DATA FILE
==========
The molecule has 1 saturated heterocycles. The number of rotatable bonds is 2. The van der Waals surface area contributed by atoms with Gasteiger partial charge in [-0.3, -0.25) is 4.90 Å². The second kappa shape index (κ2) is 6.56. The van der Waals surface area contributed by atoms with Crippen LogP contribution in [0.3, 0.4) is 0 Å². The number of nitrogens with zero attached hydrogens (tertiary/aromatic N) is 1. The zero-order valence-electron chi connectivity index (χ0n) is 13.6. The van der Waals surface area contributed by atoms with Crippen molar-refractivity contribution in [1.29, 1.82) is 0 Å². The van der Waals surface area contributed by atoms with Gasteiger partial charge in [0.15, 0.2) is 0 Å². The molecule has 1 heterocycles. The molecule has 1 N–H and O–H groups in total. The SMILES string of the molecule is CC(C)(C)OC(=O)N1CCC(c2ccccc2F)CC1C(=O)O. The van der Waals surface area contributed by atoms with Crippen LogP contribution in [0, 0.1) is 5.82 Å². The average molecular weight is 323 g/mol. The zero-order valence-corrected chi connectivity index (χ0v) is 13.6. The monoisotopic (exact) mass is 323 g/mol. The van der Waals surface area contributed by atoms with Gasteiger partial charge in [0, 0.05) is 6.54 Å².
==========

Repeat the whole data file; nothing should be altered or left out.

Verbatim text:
The molecule has 1 saturated heterocycles. The number of rotatable bonds is 2. The van der Waals surface area contributed by atoms with Gasteiger partial charge in [-0.3, -0.25) is 4.90 Å². The second kappa shape index (κ2) is 6.56. The van der Waals surface area contributed by atoms with Crippen LogP contribution in [0.3, 0.4) is 0 Å². The number of nitrogens with zero attached hydrogens (tertiary/aromatic N) is 1. The zero-order valence-electron chi connectivity index (χ0n) is 13.6. The van der Waals surface area contributed by atoms with Crippen molar-refractivity contribution in [1.29, 1.82) is 0 Å². The van der Waals surface area contributed by atoms with Gasteiger partial charge in [0.15, 0.2) is 0 Å². The molecule has 1 heterocycles. The molecule has 1 N–H and O–H groups in total. The SMILES string of the molecule is CC(C)(C)OC(=O)N1CCC(c2ccccc2F)CC1C(=O)O. The van der Waals surface area contributed by atoms with Crippen LogP contribution in [0, 0.1) is 5.82 Å². The average molecular weight is 323 g/mol. The zero-order valence-corrected chi connectivity index (χ0v) is 13.6. The monoisotopic (exact) mass is 323 g/mol. The van der Waals surface area contributed by atoms with Gasteiger partial charge in [0, 0.05) is 6.54 Å².